Auditing Judgment and Dispositional Need for Closure: Effects on Hypothesis Generation and Confidence
62 Pages Posted: 14 Jan 2008 Last revised: 10 Dec 2012
Date Written: December 20, 2007
The extent to which auditors seek and process information before forming a judgment can have important consequences. In this regard, psychology researchers have identified a personality characteristic, called Cognitive Need for Closure (Kruglanski 1989a; Webster and Kruglanski 1994), concerning one's drive to terminate deliberations and reach conclusions. This construct, and Kruglanski's Need for Closure Scale (NFCS) that measures dispositional need for closure (DNFC), are well established in the psychology literature but not in the accounting or business literature. Further, similarities exist between the characteristics of persons low in DNFC and the characteristics of experts. We began our study of this construct by administering the NFCS to a sample of Big-Four auditors, finding that CPAs at higher ranks tend to be lower in DNFC. After finding significant differences across ranks, we conducted an experiment in which professional auditors offered hypotheses regarding the cause of shifts in financial ratios between two reported years. Participants continued to generate hypotheses until satisfied that they had considered the cause of the shifts. Results indicate that auditors lower in DNFC generate more hypotheses, and higher quality hypotheses, than auditors higher in DNFC. Further, although their hypotheses are lower in both number and quality, auditors higher in DNFC express greater confidence that they have included the true cause among their hypotheses. Finally, questions arise concerning the selection/socialization of auditing professionals, because persons most attracted to the profession may be less suited to it and less comfortable with the decision-making environment than they expected.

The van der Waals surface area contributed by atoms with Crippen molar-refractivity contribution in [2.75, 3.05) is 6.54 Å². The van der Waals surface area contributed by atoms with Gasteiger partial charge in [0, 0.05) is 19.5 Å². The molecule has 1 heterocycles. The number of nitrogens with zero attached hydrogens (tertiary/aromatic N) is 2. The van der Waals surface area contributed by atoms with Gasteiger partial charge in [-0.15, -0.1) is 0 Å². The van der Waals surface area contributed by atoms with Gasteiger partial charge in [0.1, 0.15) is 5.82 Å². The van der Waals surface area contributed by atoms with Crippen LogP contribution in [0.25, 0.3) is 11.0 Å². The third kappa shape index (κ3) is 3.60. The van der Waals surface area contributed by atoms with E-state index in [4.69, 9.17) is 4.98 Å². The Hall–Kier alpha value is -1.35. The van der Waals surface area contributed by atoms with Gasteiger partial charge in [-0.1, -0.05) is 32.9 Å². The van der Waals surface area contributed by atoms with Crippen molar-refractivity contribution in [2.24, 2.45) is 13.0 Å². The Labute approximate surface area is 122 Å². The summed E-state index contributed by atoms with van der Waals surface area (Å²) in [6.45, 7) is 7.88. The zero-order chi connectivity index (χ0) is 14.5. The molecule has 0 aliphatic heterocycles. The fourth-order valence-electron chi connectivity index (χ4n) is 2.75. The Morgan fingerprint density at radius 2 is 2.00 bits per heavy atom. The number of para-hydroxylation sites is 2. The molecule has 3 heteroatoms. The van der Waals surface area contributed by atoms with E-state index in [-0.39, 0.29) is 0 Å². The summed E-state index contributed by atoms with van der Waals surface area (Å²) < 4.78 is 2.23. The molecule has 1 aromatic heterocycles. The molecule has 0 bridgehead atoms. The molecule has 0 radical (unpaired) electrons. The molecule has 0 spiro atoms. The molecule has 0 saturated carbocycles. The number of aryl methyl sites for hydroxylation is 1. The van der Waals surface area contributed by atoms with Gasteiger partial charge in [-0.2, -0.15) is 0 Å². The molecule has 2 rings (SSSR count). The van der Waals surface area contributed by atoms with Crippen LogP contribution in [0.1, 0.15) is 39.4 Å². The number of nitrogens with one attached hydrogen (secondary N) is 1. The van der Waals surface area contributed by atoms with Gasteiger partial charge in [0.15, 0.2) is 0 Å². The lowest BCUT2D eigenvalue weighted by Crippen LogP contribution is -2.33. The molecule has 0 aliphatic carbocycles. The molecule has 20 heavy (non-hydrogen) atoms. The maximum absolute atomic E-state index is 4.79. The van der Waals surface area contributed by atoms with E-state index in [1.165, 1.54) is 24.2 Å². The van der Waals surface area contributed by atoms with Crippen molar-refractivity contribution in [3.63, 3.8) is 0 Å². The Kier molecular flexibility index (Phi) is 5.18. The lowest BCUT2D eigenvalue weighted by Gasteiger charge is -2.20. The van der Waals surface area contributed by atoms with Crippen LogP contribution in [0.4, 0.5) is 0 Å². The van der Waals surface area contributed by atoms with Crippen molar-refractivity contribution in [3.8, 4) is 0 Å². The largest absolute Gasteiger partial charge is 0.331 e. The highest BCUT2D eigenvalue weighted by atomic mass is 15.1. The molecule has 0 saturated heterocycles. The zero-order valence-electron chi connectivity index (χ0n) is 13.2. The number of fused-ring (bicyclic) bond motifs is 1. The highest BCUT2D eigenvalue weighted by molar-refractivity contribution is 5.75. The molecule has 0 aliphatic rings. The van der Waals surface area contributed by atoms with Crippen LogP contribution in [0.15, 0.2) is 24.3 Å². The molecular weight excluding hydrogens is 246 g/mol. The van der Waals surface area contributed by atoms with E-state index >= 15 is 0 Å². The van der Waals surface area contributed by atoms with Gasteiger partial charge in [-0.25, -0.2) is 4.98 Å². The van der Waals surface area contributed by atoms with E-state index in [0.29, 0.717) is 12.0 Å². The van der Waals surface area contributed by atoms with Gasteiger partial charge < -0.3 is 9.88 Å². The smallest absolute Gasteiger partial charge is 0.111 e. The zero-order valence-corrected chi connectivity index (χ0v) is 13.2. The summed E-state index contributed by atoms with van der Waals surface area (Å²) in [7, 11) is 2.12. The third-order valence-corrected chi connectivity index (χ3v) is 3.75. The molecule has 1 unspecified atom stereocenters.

Keywords: auditing judgment, need for closure, motivated cognition, judgment and decision making
JEL Classification: M49
Suggested Citation: Suggested Citation